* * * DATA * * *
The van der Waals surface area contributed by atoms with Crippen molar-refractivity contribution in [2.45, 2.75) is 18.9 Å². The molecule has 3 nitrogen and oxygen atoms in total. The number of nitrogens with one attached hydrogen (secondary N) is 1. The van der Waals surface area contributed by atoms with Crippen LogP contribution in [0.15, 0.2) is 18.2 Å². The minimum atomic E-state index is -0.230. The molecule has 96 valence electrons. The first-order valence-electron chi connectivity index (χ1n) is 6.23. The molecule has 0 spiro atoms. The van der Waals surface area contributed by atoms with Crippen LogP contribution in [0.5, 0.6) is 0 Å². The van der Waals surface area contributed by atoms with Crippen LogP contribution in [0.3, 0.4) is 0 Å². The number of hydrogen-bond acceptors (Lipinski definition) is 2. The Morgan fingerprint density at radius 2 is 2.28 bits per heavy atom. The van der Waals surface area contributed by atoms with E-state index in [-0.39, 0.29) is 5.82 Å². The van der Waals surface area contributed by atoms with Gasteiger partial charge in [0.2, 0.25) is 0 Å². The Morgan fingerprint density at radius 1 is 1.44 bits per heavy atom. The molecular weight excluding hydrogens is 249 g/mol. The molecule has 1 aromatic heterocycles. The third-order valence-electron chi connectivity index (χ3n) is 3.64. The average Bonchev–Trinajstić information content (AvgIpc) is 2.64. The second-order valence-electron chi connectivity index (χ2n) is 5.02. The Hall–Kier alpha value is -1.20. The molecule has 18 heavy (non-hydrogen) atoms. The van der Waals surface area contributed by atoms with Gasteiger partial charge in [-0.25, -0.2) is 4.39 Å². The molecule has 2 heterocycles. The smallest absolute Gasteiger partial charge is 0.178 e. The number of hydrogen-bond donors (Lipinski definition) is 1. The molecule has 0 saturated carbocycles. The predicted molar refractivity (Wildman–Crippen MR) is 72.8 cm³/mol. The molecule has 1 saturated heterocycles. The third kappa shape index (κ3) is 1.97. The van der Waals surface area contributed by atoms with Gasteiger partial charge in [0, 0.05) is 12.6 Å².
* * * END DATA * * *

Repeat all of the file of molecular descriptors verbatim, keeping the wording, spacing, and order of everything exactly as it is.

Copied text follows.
The van der Waals surface area contributed by atoms with Crippen molar-refractivity contribution in [2.45, 2.75) is 18.9 Å². The molecule has 3 nitrogen and oxygen atoms in total. The number of nitrogens with one attached hydrogen (secondary N) is 1. The van der Waals surface area contributed by atoms with Crippen LogP contribution in [0.15, 0.2) is 18.2 Å². The minimum atomic E-state index is -0.230. The molecule has 96 valence electrons. The first-order valence-electron chi connectivity index (χ1n) is 6.23. The molecule has 0 spiro atoms. The van der Waals surface area contributed by atoms with Crippen LogP contribution in [0.5, 0.6) is 0 Å². The van der Waals surface area contributed by atoms with Crippen LogP contribution in [0.3, 0.4) is 0 Å². The number of hydrogen-bond acceptors (Lipinski definition) is 2. The Morgan fingerprint density at radius 2 is 2.28 bits per heavy atom. The van der Waals surface area contributed by atoms with E-state index in [-0.39, 0.29) is 5.82 Å². The van der Waals surface area contributed by atoms with Gasteiger partial charge in [0.2, 0.25) is 0 Å². The Morgan fingerprint density at radius 1 is 1.44 bits per heavy atom. The molecular weight excluding hydrogens is 249 g/mol. The molecule has 1 aromatic heterocycles. The third-order valence-electron chi connectivity index (χ3n) is 3.64. The average Bonchev–Trinajstić information content (AvgIpc) is 2.64. The second-order valence-electron chi connectivity index (χ2n) is 5.02. The Hall–Kier alpha value is -1.20. The molecule has 18 heavy (non-hydrogen) atoms. The van der Waals surface area contributed by atoms with Gasteiger partial charge in [-0.25, -0.2) is 4.39 Å². The molecule has 2 heterocycles. The smallest absolute Gasteiger partial charge is 0.178 e. The number of hydrogen-bond donors (Lipinski definition) is 1. The molecule has 0 saturated carbocycles. The predicted molar refractivity (Wildman–Crippen MR) is 72.8 cm³/mol. The molecule has 1 saturated heterocycles. The third kappa shape index (κ3) is 1.97. The van der Waals surface area contributed by atoms with Gasteiger partial charge in [0, 0.05) is 12.6 Å².